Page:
Make your health your res­o­lu­tion in 2019

La Semana - - FRONT PAGE / PORTADA -

TULSA, OK – New Year res­o­lu­tions to lose weight or get fit are noth­ing new, though sim­ple changes to rou­tine will boost your health and over­all well-be­ing. Tulsa Health Depart­ment (THD) en­cour­ages Tulsa County res­i­dents to add the fol­low­ing tips to their res­o­lu­tion list for bet­ter health.

Make an ap­point­ment for a checkup, vac­ci­na­tion or screen­ing. Reg­u­lar ex­ams and tests can help find prob­lems be­fore they start. They also can help find prob­lems early, when your chances for treat­ment and cure are bet­ter. THD has sev­eral clin­ics at con­ve­nient lo­ca­tions to help you keep on top of your health sta­tus.

“You are never too old for im­mu­niza­tions,” said Ellen Niemi­talo, im­mu­niza­tions man­ager. “Dur­ing your clinic visit, ask the nurse if other vac­cines are rec­om­mended such as shin­gles, Tdap and pneu­mo­nia. And al­ways get your flu shot yearly.”

Wash your hands of­ten with soap and wa­ter to pre­vent the spread of in­fec­tion and ill­ness. Hand­wash­ing in­volves five sim­ple and ef­fec­tive steps – wet, lather, scrub, rinse and dry. Hand­wash­ing also helps from spread­ing germs such as the flu. Get­ting a flu shot from a THD im­mu­niza­tion clinic is the best preven­tion against the flu.

Make healthy food choices. A healthy eat­ing plan em­pha­sizes fruits, veg­eta­bles, whole grains, and fat-free or low-fat milk and milk prod­ucts. It also in­cludes lean meats, poul­try, fish, beans, eggs, and nuts, and is low in sat­u­rated fats, trans fats, choles­terol, salt (sodium) and added sug­ars.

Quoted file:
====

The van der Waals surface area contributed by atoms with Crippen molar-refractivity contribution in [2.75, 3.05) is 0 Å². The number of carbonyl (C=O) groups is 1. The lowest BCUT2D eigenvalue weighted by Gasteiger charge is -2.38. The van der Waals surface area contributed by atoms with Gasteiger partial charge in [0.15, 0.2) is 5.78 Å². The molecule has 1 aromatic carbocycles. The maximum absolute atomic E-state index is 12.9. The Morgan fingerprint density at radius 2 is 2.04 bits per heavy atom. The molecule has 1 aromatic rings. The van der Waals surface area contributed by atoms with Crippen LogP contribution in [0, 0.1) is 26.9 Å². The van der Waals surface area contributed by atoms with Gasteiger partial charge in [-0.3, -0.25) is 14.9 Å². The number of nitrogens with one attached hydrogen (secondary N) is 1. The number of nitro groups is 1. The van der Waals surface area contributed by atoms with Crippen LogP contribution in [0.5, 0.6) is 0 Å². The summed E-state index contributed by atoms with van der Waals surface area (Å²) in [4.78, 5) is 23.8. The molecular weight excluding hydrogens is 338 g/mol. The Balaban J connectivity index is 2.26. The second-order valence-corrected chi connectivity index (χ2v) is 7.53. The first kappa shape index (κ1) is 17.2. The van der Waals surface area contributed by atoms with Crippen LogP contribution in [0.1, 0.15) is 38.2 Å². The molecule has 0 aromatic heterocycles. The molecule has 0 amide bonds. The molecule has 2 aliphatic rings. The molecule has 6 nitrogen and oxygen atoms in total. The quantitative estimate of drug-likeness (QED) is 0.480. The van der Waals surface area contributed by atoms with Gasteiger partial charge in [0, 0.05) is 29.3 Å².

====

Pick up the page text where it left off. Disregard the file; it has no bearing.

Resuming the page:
Get ac­tive. Adults who do just 30 min­utes of mod­er­ate phys­i­cal ac­tiv­ity five days a week re­duce their risk for high blood pres­sure, high choles­terol and Type 2 di­a­betes – med­i­cal con­di­tions that dis­pro­por­tion­ately af­fect Ok­la­homans. A brisk walk, ca­sual bike ride, and wa­ter aer­o­bics are ex­am­ples of mod­er­ate ex­er­cise, which the CDC de­fines as ac­tiv­ity that raises the heart rate and can cause one to break a sweat.

“Some tips for in­creas­ing ac­tiv­ity are: start out slowly if you’re just get­ting started on a fit­ness pro­gram, set smaller yet re­al­is­tic goals, par­tic­i­pate in an ac­tiv­ity that’s fun - danc­ing counts, con­sider join­ing a group or ask­ing a friend to com­mit with you,” said Con­nie Ber­son, THD well­ness co­or­di­na­tor.

Chil­dren and teens are also en­cour­aged to be ac­tive at least 60 min­utes ev­ery day to get or re­main healthy.

Be smoke free. Ok­la­homa now has more for­mer smok­ers than cur­rent ones, and they used a va­ri­ety of strate­gies and re­sources to quit, in­clud­ing the Ok­la­homa Tobacco Helpline at 1-800-QUIT-NOW (1800-784-8669) for English or 1-855DEJELO-YA (1-855-335-3569) for Span­ish-speak­ing call­ers, or visit on­line at OKhelpline.com. This pro­gram of­fers free quit coach­ing and free patches, gum or lozenges.

Get enough sleep. In­suf­fi­cient sleep is as­so­ci­ated with a num­ber of chronic dis­eases and con­di­tions— such as type 2 di­a­betes, car­dio­vas­cu­lar dis­ease, obe­sity, and de­pres­sion. Adults need seven or more hours per night.

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